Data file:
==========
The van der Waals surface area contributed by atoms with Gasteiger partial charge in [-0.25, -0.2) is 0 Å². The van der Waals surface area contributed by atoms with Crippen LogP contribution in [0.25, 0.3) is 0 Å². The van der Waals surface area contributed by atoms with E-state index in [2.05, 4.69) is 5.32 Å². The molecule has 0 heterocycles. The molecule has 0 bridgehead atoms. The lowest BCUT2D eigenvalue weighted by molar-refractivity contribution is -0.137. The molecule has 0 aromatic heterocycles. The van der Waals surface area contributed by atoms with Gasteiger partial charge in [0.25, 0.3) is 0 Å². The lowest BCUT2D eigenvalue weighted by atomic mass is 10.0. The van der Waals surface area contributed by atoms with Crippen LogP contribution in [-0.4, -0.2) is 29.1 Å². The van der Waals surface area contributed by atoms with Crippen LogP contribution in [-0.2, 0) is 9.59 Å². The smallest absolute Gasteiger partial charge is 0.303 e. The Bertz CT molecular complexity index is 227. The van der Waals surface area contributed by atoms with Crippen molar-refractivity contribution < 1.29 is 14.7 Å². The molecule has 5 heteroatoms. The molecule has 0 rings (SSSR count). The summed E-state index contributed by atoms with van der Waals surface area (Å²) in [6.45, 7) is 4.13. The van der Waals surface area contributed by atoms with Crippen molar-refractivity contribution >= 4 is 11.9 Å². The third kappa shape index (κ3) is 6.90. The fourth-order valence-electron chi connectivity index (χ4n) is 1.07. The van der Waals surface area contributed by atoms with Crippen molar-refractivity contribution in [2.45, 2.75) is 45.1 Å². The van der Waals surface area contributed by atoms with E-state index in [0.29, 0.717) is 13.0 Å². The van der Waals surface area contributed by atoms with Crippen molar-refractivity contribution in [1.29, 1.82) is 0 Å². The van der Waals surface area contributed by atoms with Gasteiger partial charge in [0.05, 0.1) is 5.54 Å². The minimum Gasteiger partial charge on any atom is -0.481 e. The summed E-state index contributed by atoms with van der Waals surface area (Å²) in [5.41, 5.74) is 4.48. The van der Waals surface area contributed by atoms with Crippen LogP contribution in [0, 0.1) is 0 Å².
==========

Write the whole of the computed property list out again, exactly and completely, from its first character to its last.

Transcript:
The van der Waals surface area contributed by atoms with Gasteiger partial charge in [-0.25, -0.2) is 0 Å². The van der Waals surface area contributed by atoms with Crippen LogP contribution in [0.25, 0.3) is 0 Å². The van der Waals surface area contributed by atoms with E-state index in [2.05, 4.69) is 5.32 Å². The molecule has 0 heterocycles. The molecule has 0 bridgehead atoms. The lowest BCUT2D eigenvalue weighted by molar-refractivity contribution is -0.137. The molecule has 0 aromatic heterocycles. The van der Waals surface area contributed by atoms with Gasteiger partial charge in [0.25, 0.3) is 0 Å². The lowest BCUT2D eigenvalue weighted by atomic mass is 10.0. The van der Waals surface area contributed by atoms with Crippen LogP contribution in [-0.4, -0.2) is 29.1 Å². The van der Waals surface area contributed by atoms with Crippen LogP contribution in [-0.2, 0) is 9.59 Å². The smallest absolute Gasteiger partial charge is 0.303 e. The Bertz CT molecular complexity index is 227. The van der Waals surface area contributed by atoms with Crippen molar-refractivity contribution < 1.29 is 14.7 Å². The molecule has 5 heteroatoms. The molecule has 0 rings (SSSR count). The summed E-state index contributed by atoms with van der Waals surface area (Å²) in [6.45, 7) is 4.13. The van der Waals surface area contributed by atoms with Crippen molar-refractivity contribution >= 4 is 11.9 Å². The third kappa shape index (κ3) is 6.90. The fourth-order valence-electron chi connectivity index (χ4n) is 1.07. The van der Waals surface area contributed by atoms with Crippen molar-refractivity contribution in [2.45, 2.75) is 45.1 Å². The van der Waals surface area contributed by atoms with E-state index in [0.29, 0.717) is 13.0 Å². The van der Waals surface area contributed by atoms with Crippen molar-refractivity contribution in [1.29, 1.82) is 0 Å². The van der Waals surface area contributed by atoms with Gasteiger partial charge in [0.05, 0.1) is 5.54 Å². The minimum Gasteiger partial charge on any atom is -0.481 e. The summed E-state index contributed by atoms with van der Waals surface area (Å²) in [5.41, 5.74) is 4.48. The van der Waals surface area contributed by atoms with Crippen LogP contribution in [0, 0.1) is 0 Å².